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Independent Schools Instill Good Citizenship Values, Study Finds

OTTAWA, ON – This Canada Day – perhaps more than any other previously – will be a time to reflect on what good citizenship means and how civic values are formed. The need for those values has come into sharp focus recently amid horrifying news regarding the federal government’s former Indigenous residential schools. As leaders look for ways to improve the education necessary for instilling the knowledge, skills, and values that form good citizens and social cohesion across Canada, a new study from think tank Cardus points to an under-recognized success story in this regard: independent schools.

Good Schools, Good Citizens highlights a recent analysis of almost three dozen studies around the world, which find a clear independent-school advantage in terms of helping students become good, engaged citizens who participate and positively contribute to their communities. The independent school advantage comes in four key areas:

  • Political knowledge (knowing history, geography, and political processes and structures)
  • Civic skills (ability to analyze legislation and write to elected officials)
  • Civic engagement (voting, volunteering, philanthropic giving)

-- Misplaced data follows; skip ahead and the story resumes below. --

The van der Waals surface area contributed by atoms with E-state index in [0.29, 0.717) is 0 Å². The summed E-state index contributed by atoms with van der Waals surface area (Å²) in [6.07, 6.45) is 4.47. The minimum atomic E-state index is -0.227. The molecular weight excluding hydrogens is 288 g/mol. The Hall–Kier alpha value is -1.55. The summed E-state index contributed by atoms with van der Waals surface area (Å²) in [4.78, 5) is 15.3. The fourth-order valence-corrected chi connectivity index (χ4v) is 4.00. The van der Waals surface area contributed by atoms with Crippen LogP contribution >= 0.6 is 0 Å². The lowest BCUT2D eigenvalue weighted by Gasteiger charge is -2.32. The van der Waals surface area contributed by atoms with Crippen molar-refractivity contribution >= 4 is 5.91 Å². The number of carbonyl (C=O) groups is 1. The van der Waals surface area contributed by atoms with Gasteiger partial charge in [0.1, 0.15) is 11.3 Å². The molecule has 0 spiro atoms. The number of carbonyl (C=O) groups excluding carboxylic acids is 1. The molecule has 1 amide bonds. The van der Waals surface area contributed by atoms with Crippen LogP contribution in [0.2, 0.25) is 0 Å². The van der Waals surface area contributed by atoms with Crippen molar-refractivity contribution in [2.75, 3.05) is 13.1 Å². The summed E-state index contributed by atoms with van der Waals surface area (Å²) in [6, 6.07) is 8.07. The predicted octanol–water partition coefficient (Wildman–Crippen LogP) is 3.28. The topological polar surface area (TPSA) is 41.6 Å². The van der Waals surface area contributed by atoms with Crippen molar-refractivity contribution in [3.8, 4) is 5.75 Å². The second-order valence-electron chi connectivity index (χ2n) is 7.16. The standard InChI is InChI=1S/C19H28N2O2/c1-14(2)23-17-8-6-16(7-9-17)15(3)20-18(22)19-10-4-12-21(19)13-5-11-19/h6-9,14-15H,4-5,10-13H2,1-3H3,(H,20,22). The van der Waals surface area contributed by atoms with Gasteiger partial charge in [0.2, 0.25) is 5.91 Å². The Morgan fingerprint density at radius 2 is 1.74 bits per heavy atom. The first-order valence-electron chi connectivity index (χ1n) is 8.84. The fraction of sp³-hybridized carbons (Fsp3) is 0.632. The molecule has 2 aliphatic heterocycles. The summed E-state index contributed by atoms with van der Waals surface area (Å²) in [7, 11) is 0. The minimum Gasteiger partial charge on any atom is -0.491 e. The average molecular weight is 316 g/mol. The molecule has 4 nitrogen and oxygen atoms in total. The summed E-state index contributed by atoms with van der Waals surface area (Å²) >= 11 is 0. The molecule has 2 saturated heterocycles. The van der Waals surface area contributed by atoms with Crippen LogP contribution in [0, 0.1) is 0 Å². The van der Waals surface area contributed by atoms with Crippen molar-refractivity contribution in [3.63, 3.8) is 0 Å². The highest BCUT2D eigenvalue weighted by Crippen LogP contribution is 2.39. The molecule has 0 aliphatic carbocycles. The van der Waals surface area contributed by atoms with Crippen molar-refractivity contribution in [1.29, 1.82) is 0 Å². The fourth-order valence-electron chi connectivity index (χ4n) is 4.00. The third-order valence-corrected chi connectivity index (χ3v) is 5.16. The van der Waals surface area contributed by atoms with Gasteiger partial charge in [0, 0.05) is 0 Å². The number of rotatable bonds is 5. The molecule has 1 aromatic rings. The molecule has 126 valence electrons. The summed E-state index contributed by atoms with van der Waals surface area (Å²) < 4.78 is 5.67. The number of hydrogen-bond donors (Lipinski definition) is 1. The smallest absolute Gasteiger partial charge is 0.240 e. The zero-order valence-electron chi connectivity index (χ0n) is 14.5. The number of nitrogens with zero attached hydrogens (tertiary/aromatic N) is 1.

• Political tolerance (respect for the civil liberties and opinions of others)

“Independent schools can offer substantial benefits to civic formation,” writes Dr. Ashley Berner, Director of the Johns Hopkins Institute for Education Policy in Good Schools, Good Citizens. “They do not inherently harm social cohesion as some critics fear; indeed, on almost every measure, independent-school attendance enhances civic outcomes. Thus, democratic policy-makers can have confidence that expanding access to independent schools while ensuring their quality is likely to enhance the civic capabilities of young people and lead, eventually, to a more civically integrated and politically engaged public.”

Good Schools, Good Citizens builds upon and broadens previous research through the Cardus Education Survey that found independent schools help to produce tolerant, civically engaged citizens in Ontario and British Columbia.

“Independent schools excel in civic formation, which strengthens social cohesion,” says David Hunt, Education Program Director at Cardus. “Canada Day is the perfect time for leaders, citizens, and the educational system to reflect on this, and to recognize and encourage the role these schools play in our democracy.”

Good Schools, Good Citizens: Do Independent Schools Contribute to Civic Formation? is available online.

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